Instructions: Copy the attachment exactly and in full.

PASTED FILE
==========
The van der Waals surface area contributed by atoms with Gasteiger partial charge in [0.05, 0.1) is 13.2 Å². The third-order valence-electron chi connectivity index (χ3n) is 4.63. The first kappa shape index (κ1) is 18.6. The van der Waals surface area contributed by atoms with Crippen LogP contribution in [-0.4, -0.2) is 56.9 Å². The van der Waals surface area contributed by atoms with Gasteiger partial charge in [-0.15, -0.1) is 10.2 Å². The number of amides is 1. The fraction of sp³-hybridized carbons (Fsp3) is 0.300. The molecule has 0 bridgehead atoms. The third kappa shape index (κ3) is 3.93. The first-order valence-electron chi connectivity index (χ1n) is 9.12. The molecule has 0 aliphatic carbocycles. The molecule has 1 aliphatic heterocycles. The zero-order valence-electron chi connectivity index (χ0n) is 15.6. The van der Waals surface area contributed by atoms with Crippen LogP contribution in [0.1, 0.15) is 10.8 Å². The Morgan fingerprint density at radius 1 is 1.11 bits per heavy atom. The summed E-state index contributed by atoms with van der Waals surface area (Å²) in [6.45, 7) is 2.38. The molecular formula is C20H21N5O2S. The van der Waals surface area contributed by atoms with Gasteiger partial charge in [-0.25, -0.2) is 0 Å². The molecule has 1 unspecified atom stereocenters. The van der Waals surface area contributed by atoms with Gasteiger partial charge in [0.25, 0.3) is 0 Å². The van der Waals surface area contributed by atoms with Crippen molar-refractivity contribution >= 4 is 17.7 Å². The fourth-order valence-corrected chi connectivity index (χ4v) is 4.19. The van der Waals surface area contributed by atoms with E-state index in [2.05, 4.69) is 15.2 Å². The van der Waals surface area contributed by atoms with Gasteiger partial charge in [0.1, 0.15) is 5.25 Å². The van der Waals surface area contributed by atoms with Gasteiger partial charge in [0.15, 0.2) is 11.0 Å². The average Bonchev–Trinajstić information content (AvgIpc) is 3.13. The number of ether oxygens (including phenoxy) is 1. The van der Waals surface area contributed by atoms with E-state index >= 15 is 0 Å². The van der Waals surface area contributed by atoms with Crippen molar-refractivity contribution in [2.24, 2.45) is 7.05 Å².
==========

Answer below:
The van der Waals surface area contributed by atoms with Gasteiger partial charge in [0.05, 0.1) is 13.2 Å². The third-order valence-electron chi connectivity index (χ3n) is 4.63. The first kappa shape index (κ1) is 18.6. The van der Waals surface area contributed by atoms with Crippen LogP contribution in [-0.4, -0.2) is 56.9 Å². The van der Waals surface area contributed by atoms with Gasteiger partial charge in [-0.15, -0.1) is 10.2 Å². The number of amides is 1. The fraction of sp³-hybridized carbons (Fsp3) is 0.300. The molecule has 0 bridgehead atoms. The third kappa shape index (κ3) is 3.93. The first-order valence-electron chi connectivity index (χ1n) is 9.12. The molecule has 0 aliphatic carbocycles. The molecule has 1 aliphatic heterocycles. The zero-order valence-electron chi connectivity index (χ0n) is 15.6. The van der Waals surface area contributed by atoms with Crippen LogP contribution in [0.1, 0.15) is 10.8 Å². The Morgan fingerprint density at radius 1 is 1.11 bits per heavy atom. The summed E-state index contributed by atoms with van der Waals surface area (Å²) in [6.45, 7) is 2.38. The molecular formula is C20H21N5O2S. The van der Waals surface area contributed by atoms with Gasteiger partial charge in [-0.25, -0.2) is 0 Å². The molecule has 1 unspecified atom stereocenters. The van der Waals surface area contributed by atoms with Gasteiger partial charge in [0.25, 0.3) is 0 Å². The van der Waals surface area contributed by atoms with Crippen molar-refractivity contribution >= 4 is 17.7 Å². The fourth-order valence-corrected chi connectivity index (χ4v) is 4.19. The van der Waals surface area contributed by atoms with E-state index in [2.05, 4.69) is 15.2 Å². The van der Waals surface area contributed by atoms with Gasteiger partial charge in [0.1, 0.15) is 5.25 Å². The van der Waals surface area contributed by atoms with Gasteiger partial charge in [0.15, 0.2) is 11.0 Å². The average Bonchev–Trinajstić information content (AvgIpc) is 3.13. The number of ether oxygens (including phenoxy) is 1. The van der Waals surface area contributed by atoms with E-state index >= 15 is 0 Å². The van der Waals surface area contributed by atoms with Crippen molar-refractivity contribution in [2.24, 2.45) is 7.05 Å².